One could say the Jester family members were all born with some diesel in them. Kevin’s dad dropped out of high school in 11th grade, went to a diesel mechanic school and went into business with Kevin’s grandfather. Kevin relates,“All of my memories and experiences with my dad are work related, and my very earliest memory is when I was about nine years old, we were coming out of the woods and I'm sitting in the passenger seat, and I've got my hand on the gearshift. And he’s got his hand on top of mine and he’s teaching me how to shift gears until the point that he could finally take his hand off. And as he would double-clutch the transmission, I would bring it down from one gear and into another. I can see that image in my mind right now.”
Not surprisingly, Cutter has a similar memory:
“I don’t know if I ever necessarily got to the point to where I was shifting it on my own. But I can remember riding in the passenger seat of his truck with my hand on the gearshift while he worked the pedals. These traditions don’t die.”
That’s right, they don’t, and working with one’s father in the forest at such a young age is every kid’s dream.
“I’ve been in the log woods since I was able to walk,” says Kevin. “I remember loading my very first log truck. These loaders had a battery box right outside the door and I would sit on the battery box while my dad was loading, and I watched him moving the levers with his hands and the pedals with his feet. You just sit there and watch and figure it out. And I spent many hours sitting there watching him or my grandfather do just that.”
“One day he was loading his truck,” Kevin continues, “and a forester came out and needed to talk to him. And so, he hopped down off the loader and when he got down on the ground, he looked back up at me, and he said, ‘Finish loading.’ I think I was sweating bullets. I had never done this and, and I finished loading that truck and you know, that’s one of my proudest memories. He would pay me $60 a day and I thought I was the richest 15-year-old in the state.”
“My experience was a little different,” says Cutter. “I enjoyed being in the woods, for sure, but it wasn’t ever something that I was interested in. I was a big baseball player growing up. I mean, ever since I could walk, so I kind of bet my life on baseball. When I was young, plan A was to be a professional baseball player. My plan B? That was also to be a professional baseball player. Like I said, I don’t think I ever really understood what exactly it was that he did. So, I never had much of an interest in it. It really wasn’t until I was in college that baseball got taken away from me pretty abruptly. And because of that, I decided to drop out of college, and that’s kind of how my journey into the log woods got started.”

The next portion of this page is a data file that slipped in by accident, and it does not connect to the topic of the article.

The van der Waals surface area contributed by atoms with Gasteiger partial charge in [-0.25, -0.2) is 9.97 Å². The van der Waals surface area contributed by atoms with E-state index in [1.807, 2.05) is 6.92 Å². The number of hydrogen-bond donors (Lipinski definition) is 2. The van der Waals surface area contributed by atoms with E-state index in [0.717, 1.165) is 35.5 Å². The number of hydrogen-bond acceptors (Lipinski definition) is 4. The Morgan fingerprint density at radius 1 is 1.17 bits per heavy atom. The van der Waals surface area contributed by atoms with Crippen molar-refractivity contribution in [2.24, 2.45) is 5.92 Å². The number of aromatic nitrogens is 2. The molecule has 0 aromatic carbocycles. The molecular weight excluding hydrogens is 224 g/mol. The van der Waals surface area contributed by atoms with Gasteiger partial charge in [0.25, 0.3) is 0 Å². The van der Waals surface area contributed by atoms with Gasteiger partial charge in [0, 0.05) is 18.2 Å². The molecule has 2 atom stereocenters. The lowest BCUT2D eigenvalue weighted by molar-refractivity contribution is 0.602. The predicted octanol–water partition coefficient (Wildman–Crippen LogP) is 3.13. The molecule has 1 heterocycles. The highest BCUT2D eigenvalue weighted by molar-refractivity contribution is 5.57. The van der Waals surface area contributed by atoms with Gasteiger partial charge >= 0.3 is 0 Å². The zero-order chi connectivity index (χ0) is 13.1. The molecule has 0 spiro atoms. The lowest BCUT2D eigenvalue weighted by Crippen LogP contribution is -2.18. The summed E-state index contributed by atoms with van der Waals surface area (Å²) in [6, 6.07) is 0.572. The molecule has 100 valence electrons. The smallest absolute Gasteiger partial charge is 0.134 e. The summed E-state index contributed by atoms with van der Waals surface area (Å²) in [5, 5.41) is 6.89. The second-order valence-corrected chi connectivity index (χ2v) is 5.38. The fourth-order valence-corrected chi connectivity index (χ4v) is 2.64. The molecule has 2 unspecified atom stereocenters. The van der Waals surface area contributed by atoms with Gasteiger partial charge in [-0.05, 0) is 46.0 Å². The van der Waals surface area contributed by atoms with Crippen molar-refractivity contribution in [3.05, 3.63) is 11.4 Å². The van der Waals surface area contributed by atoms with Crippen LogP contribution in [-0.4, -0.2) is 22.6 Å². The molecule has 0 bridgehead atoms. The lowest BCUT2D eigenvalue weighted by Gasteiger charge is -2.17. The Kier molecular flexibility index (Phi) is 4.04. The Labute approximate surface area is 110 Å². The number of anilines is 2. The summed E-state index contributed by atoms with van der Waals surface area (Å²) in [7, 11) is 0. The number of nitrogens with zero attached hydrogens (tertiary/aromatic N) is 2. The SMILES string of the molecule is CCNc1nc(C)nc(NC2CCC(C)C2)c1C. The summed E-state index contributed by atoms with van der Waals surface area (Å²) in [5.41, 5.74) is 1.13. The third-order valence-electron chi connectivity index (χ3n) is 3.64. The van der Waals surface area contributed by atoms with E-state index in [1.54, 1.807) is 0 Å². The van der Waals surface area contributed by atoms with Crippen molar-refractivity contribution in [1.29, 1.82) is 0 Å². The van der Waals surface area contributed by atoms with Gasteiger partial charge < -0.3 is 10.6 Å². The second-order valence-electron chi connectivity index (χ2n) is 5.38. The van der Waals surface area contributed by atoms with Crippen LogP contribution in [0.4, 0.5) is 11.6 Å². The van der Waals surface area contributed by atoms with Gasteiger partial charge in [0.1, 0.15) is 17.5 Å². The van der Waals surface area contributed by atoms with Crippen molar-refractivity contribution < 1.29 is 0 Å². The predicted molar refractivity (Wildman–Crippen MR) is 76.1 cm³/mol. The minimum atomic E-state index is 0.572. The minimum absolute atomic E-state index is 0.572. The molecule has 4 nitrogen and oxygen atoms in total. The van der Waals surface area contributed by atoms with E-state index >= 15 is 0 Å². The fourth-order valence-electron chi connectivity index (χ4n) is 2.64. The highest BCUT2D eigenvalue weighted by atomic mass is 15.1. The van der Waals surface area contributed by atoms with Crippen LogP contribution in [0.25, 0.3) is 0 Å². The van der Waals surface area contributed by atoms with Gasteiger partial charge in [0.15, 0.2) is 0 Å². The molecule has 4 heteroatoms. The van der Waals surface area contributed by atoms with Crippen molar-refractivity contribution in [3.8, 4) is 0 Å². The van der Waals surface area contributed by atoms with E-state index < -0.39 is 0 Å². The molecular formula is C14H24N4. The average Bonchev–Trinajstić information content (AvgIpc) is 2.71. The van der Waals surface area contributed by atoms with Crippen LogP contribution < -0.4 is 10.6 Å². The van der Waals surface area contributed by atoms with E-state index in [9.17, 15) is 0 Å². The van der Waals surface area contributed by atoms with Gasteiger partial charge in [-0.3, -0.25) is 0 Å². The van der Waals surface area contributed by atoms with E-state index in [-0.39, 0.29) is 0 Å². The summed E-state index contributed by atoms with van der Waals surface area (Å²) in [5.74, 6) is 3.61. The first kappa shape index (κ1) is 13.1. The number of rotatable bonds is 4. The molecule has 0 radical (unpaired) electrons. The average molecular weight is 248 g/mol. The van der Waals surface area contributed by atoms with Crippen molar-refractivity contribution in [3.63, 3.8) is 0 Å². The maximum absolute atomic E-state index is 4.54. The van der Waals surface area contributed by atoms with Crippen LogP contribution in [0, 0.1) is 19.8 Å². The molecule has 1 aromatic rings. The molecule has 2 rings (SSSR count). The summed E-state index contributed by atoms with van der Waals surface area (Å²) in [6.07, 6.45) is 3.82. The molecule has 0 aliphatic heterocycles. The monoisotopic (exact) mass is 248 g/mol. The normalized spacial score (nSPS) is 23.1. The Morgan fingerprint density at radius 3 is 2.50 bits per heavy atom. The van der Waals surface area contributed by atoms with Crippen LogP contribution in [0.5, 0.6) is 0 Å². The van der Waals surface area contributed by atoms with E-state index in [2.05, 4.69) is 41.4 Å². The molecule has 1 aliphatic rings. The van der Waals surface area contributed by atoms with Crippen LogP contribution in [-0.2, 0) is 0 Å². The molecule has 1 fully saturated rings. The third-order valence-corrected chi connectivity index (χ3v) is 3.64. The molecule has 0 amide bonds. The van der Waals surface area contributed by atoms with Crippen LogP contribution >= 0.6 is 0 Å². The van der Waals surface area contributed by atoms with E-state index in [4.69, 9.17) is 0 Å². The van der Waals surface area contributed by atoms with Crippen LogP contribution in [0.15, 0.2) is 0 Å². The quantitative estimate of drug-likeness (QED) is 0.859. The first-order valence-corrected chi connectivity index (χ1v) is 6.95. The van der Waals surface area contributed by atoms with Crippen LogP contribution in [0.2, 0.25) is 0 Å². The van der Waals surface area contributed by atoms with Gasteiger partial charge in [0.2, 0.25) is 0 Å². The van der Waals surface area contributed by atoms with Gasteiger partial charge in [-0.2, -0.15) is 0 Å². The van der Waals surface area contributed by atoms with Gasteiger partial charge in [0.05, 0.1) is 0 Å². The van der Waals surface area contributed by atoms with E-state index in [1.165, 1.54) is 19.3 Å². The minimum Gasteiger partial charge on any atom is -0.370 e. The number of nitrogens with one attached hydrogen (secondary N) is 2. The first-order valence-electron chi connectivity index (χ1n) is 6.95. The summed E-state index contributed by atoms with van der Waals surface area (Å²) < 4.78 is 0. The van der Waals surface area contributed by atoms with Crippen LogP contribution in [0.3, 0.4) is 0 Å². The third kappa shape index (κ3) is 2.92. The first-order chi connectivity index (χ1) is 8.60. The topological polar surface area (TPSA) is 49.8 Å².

And Kevin couldn’t be prouder. “It’s been really neat watching him buy in to this company because I never really expected that this was what he was going to do. I pushed him pretty hard to go to college and thought he would probably do something different, but it’s been pretty fulfilling to see him come to a place where he’s completely bought in now.”
I don’t know if I've ever told him this before, but there is a respect I have for him and for his business, for the work ethic that he has and for what he went through to give my brother and sisters the childhood and the life that we have been blessed to have.”
Kevin adds, “When I was in college, I also wouldn’t have told you that this was what I was going to do. I went to school, got a degree in agriculture business. I was never running away from this company; I just thought I might do something different. But it’s something that gets bred into you. You don’t get into this business accidentally. Nobody becomes a logger by accident. You get into this because it’s part of your identity. Our company has its own motto, “Logging for a living,” and that's what we’re doing. We're logging to make a living for our families and for all the families that are a part of this. We are all one big family. And we really, truly feel that way. It’s part of our identity.”
Along with logging being part of their identity, so is Western Star. “A Star tends to be the truck that a guy gets stuck on, you know, like once you’ve committed to that truck, it's like there’s no turning back,” Kevin states.
When asked if they have seen an increase of the new Western Star X-Series trucks working in their industry, the answer came quickly: “Absolutely! They’ve combined that toughness with what today’s drivers want. And they want comfort. They’re in that thing 14 hours a day; they deserve comfort. And to me Western Star combined those two things and that is becoming well known in our neck of the woods and our drivers are leading the charge on that.”